Given Hilliker’s comfort around the drawing table and graphic design, she would often work with the art department giving input on the artistic design of the title cards as well. It is speculated that on the film Sunrise (1927) it was Hilliker who conveyed Murnau’s vision for the title cards to the art department, resulting in the famous animated title card “couldn’t she get drowned” along with the stylistic elements of the other title cards. Hilliker’s thirst for learning and taking on new projects and skills raises questions and speculation about the connections between script and title writers, editors and the art department, and how they all worked together. Hilliker provides one of those links, as according to her family, she was fastidious about overseeing her titles down to the last detail, including design and how and when they would appear on screen. In both the MoMA archives and the personal family collection of papers, there are hundreds of drafts of titles the couple worked on, some with the most minor change of word choice or word order. That fastidiousness and attention to detail may have been part of the reason they worked so well with the stern F. W. Murnau. It has been said that the couple were two of the only people on the set or otherwise that could openly poke fun and joke around with the director. Looking through Hilliker and Caldwell’s papers, one finds various drafts to get the titles just right, correspondence working to the same end, and other notes, letters, and memorandums all in an effort to support the creative vision of the director. She and Caldwell’s dedication to the director and his vision seems to imply more of an artistic and personal partnership with Murnau than a mere professional one.
According to Janet Bergstrom, Hilliker and Caldwell were so essential to the endangered production of City Girl (1930) that they effectively were responsible for “saving Murnau’s vision” of the beleaguered film (448). During this period, publicity for Hilliker, says Bergstrom, often described her as “one of the best known title writers in the industry” (451). The couple’s activities were even reported in the society pages of the Los Angeles Times, as in the 1928 coverage of their travels (C15).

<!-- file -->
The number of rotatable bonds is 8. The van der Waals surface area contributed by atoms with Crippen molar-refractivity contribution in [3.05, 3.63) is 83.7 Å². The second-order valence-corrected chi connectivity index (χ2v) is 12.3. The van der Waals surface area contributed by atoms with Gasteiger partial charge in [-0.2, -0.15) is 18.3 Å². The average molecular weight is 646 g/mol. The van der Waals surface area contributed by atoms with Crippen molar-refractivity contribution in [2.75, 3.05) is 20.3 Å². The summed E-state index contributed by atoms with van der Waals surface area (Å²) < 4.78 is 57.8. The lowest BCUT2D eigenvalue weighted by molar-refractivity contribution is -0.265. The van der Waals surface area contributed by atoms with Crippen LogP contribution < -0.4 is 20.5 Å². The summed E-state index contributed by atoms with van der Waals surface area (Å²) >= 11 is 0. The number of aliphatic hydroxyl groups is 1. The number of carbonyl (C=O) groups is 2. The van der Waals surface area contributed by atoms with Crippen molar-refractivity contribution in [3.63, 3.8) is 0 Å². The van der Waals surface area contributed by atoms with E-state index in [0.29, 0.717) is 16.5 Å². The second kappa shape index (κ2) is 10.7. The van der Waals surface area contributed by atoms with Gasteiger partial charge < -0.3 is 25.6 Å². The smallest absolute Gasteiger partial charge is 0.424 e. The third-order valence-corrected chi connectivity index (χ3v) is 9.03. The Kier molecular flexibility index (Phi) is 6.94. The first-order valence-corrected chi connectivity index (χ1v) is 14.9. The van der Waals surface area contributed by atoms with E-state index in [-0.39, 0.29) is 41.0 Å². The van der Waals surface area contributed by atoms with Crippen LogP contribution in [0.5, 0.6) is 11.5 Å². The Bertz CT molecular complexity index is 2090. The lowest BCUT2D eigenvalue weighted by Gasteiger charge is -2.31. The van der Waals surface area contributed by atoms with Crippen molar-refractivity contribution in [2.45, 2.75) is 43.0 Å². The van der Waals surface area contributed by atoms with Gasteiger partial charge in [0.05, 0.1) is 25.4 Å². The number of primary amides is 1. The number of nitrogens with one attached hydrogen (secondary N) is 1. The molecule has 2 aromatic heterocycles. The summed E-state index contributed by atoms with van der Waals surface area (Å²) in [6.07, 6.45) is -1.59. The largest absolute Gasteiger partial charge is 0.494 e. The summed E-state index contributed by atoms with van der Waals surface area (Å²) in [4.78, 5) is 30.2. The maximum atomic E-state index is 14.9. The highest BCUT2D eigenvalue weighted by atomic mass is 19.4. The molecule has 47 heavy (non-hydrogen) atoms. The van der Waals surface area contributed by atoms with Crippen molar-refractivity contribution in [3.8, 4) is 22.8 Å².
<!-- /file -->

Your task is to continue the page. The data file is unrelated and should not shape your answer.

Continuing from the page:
The advent of sound brought an end to Hilliker’s film career. Intertitle writers did not fare well in the transition to sound, for theirs was a skill developed for the silent cinema. Eventually, independent producer Sol Lesser hired Hilliker to write a sound version of the popular stage play “Peck’s Bad Boy.” However, her script was scrapped when Lesser sold the property to Metro-Goldwyn-Mayer, which released the film in 1934. In 1932, after being turned down for a contract with Universal, the couple signed a two-month agreement with Joe Brandt at World Wide Pictures in New York. According to their contract, their role there would be to “read stories, prepare synopsis of such stories; read treatments, continuities, dialogues, etc., and [give] opinions on them.” The financial difficulties of World Wide Pictures, however, brought an end to Hilliker’s motion picture career. Despite having had a creative hand in many of the most prestigious films of the silent era, Hilliker found herself out of money in Los Angeles, selling off her belongings in order raise enough cash to return to her husband and son in New York.
Hilliker returned to writing with some success. She contributed to the WPA, collecting oral histories, and she and Caldwell wrote three plays together. Following his death, she returned to magazine writing, working for various publications. She lived out the rest of her life in New York City, maintaining her independence by writing and creating ads for The Grosvenor, where she lived. Katharine Hilliker, as Katharine Clark Caldwell, and her husband are interred in Arlington National Cemetery in Virginia.
With additional research by Bethany Czerny